Question: In a previous column you mentioned an online learning site called the Khan Academy. I looked into it, and I'm totally blown away by its potential for educating myself and my employees. Why don't more people know about it? And, what's the latest scoop?
Answer: Yes, you got it right. I'm a huge proponent of the Khan Academy - it's an astounding learning and employee-development resource. Every business owner and manager should become familiar with it, and then think of ways to use it to best advantage in their own business. Let's talk about this.
First, let's be clear about what we're discussing. The Khan Academy is a nonprofit educational organization. Their free website has, at this count, 3,300 brief instructional videos on a variety of subjects. Note: in this case, "free" actually means... free. No registration; no login; no account setup (unless you want to track your progress). Their mission statement: "Providing a free, world-class education for anyone, anywhere." This could be a real game-changer for the American education system.
All you need to do is go to the website, khanacademy.org, and look over the class offerings. You will be surprised by the variety. Maybe you want to learn more about some aspect of algebra, or biology, or art history, or business and economics topics. They're all there. A typical video runs about ten minutes. They range in level from fairly basic (in beginning math) to quite complex (in the sciences).
Here's the back-story. Salman Khan is an amazing guy. He started out in 2006 with an idea about helping people learn. It's a great illustration of how entrepreneurship works. Now he's a 36-year-old American who is being called "the most watched teacher in the world." From his small-scale beginnings - he recorded the first videos in a closet - Khan attracted the attention, and then money, of some heavyweights. Bill Gates was so impressed he offered $1.5 million. Google came in with $2 million. Realize that these are outright donations, not equity investments.
Khan has three degrees from MIT and an MBA from Harvard Business School. His very first videos were actually developed and posted on YouTube to help his cousin (1,200 miles away) with her homework.
As you'll see, Khan himself doesn't appear on camera in the videos. Instead, the viewer watches and listens as Khan draws diagrams, solves equations, sketches out ideas ("Khan-cepts"?) and roughs out key principles directly on the screen. Khan's narration is very informal, as if he is making it up on the fly, which is what he often does. He doesn't edit his recordings; if he doesn't like the result, he does it over.
There's been some push-back from the established educational community. Recently this seems to be subsiding. One reason is KA's development of a "dashboard" display which allows a classroom teacher to monitor, in real time, each student's progress at a glance. This includes not just their advancement through lessons and applying the knowledge while at school, but also each student's progress while online at home. To see how this works, watch the March 2012 segment of "60 Minutes" (Google "youtube khan 60 minutes").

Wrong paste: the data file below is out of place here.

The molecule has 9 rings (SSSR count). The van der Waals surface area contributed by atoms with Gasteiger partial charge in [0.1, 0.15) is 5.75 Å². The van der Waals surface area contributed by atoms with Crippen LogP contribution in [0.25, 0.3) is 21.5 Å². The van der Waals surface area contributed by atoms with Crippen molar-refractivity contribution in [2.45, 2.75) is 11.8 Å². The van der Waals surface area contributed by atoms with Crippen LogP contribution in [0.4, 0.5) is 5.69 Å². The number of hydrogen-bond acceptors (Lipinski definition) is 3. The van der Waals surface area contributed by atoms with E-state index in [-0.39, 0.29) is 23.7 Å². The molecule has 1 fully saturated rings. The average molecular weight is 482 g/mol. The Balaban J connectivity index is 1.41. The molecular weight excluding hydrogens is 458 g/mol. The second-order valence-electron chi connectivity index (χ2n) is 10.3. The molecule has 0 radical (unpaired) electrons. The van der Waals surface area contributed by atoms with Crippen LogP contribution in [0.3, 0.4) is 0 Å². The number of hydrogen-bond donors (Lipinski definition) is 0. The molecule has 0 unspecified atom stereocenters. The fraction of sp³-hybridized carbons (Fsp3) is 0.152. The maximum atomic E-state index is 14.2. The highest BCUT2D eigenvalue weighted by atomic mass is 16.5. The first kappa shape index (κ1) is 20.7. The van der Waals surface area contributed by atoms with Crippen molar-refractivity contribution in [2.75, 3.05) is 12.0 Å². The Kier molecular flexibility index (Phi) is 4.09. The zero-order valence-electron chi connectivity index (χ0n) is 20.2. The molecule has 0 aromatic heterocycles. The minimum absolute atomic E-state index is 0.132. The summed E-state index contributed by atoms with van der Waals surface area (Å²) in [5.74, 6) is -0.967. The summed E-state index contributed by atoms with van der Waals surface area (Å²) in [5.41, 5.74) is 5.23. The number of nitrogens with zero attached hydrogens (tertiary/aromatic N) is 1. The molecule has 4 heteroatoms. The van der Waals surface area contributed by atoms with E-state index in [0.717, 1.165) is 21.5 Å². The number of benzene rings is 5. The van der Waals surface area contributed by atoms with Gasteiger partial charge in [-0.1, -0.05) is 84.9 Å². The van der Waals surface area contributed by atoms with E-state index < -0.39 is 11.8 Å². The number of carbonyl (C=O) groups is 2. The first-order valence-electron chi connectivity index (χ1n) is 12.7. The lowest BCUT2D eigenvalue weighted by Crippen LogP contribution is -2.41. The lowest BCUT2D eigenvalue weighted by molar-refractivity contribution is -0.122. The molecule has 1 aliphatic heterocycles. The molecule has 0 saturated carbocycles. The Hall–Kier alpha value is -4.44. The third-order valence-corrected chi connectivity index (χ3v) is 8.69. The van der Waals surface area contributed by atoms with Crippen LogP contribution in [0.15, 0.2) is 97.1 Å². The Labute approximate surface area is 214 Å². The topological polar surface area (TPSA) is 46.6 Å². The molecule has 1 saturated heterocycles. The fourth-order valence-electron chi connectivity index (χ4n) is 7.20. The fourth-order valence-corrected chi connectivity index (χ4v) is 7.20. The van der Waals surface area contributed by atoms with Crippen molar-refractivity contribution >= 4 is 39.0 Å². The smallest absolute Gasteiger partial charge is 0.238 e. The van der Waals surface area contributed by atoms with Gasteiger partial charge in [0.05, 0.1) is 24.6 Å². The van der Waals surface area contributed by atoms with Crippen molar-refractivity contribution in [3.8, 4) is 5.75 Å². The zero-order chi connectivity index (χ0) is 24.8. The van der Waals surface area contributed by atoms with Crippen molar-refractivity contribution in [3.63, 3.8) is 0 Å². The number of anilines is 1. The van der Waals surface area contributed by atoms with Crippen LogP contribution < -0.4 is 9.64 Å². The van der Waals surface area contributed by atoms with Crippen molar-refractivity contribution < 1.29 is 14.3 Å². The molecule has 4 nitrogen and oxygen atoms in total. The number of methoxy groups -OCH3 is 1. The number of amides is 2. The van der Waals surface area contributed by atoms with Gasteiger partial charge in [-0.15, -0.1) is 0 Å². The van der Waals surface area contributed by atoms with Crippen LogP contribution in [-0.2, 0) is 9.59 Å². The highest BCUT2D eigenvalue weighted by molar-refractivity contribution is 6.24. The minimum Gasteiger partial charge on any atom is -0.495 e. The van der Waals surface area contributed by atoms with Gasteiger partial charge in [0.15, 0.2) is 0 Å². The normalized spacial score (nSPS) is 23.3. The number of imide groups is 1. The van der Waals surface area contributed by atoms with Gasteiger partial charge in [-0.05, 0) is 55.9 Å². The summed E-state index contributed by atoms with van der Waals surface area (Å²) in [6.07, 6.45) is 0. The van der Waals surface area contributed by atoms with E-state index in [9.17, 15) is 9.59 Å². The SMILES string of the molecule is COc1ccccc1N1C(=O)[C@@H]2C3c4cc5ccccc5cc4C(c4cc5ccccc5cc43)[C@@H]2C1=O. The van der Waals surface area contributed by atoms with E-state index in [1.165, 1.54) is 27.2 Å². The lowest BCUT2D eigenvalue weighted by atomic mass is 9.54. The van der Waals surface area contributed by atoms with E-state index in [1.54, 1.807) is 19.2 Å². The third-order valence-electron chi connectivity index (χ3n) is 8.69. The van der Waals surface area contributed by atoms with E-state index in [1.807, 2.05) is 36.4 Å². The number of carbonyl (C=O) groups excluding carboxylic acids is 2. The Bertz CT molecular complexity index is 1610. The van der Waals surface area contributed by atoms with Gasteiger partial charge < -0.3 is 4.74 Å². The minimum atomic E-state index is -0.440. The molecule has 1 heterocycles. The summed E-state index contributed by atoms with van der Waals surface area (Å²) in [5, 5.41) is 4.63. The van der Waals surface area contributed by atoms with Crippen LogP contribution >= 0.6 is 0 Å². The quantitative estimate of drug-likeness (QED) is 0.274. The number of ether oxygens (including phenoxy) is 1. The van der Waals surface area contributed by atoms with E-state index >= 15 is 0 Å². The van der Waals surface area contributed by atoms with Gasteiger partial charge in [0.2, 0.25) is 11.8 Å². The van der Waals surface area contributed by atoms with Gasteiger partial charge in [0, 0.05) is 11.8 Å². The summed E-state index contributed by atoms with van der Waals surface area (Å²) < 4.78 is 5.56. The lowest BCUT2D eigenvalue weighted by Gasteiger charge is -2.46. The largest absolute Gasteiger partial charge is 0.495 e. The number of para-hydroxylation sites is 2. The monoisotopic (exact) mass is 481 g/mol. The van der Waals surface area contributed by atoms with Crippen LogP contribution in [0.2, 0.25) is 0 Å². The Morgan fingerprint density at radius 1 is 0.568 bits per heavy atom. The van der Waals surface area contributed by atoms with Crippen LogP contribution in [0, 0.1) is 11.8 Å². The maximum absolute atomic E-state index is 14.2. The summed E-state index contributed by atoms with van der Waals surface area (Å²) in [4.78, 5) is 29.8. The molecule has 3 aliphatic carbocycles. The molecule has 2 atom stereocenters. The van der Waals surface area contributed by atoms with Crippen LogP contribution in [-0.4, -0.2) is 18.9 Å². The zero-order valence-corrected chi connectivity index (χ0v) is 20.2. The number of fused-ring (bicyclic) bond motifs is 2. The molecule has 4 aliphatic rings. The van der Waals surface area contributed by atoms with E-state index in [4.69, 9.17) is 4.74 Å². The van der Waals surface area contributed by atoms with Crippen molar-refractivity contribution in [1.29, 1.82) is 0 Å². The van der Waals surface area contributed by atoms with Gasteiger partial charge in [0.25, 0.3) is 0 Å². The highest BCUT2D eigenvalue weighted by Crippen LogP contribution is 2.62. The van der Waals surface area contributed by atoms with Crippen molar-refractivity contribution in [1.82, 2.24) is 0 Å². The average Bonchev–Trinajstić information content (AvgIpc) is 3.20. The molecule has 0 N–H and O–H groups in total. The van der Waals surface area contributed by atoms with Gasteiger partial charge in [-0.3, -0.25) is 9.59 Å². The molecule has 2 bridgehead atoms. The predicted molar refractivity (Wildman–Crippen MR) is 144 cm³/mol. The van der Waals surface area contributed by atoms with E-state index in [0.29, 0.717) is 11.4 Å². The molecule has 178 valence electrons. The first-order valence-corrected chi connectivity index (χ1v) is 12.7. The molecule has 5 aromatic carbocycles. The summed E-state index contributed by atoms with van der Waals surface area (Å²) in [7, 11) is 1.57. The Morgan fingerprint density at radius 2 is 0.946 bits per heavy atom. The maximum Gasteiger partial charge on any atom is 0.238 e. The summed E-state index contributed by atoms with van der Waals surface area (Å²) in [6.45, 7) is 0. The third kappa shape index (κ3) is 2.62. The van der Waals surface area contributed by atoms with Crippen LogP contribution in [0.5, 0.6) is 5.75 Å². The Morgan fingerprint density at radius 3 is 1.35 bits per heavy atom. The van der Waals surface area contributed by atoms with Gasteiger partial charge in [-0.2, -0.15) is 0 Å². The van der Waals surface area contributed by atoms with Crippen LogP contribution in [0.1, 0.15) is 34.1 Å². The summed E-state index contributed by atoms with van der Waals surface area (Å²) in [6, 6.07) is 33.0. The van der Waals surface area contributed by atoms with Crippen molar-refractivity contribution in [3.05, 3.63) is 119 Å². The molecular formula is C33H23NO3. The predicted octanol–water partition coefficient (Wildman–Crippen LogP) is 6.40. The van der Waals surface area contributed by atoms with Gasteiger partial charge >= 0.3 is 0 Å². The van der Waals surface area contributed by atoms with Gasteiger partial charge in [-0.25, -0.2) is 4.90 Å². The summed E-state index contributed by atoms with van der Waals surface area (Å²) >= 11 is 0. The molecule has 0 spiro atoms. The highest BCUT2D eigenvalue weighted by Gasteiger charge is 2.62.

Three groups are eagerly becoming major users of KA: charter schools; home-schooling parents; and summer enrichment camps.
The KA may bring about an advancement in traditional learning. It's a new idea called the "flipped classroom." For decades the classroom has used the lecture-format style of instruction, and then the students do homework for the next day, on their own. The KA model flips this over. Students learn at their own pace at home, then come in to the classroom for individualized help. Many teachers are delighted at the prospect of not having to teach to the middle. If a student has trouble absorbing the material, he or she can review it online as needed. This avoids holding up the rest of the class for additional explanation, or just as bad, passing over a student's needs so others can move along.
Here's a way you might try this out in your business. Look through the KA offerings and note some which might help your staff. Tell those who qualify that you'll pay them $1 a minute for one class a week. So for a typical 10-minute class, you'll add $10 to their weekly gross pay. Another thought: have each staffer write up a twenty-word summary of the video, and present it at your staff meeting.
So Salman Khan has given us two things: a terrific learning device, and a great example of turning an idea into a successful business.
To learn more about managing cash flow, and other small business matters, contact SCORE, "Counselors to America's Small Business." SCORE is a nonprofit nationwide organization with more than 13,000 volunteer business counselors who provide free, confidential business counseling and low-cost training workshops to small business owners. Call the local SCORE chapter at 360-685-4259 to schedule an appointment. For details about the organization,visit SCORE.org.
Ask SCORE is prepared for The Bellingham Herald by Bob Dahms, a business counselor with the Bellingham chapter of SCORE. Submit questions for this column to email@example.com.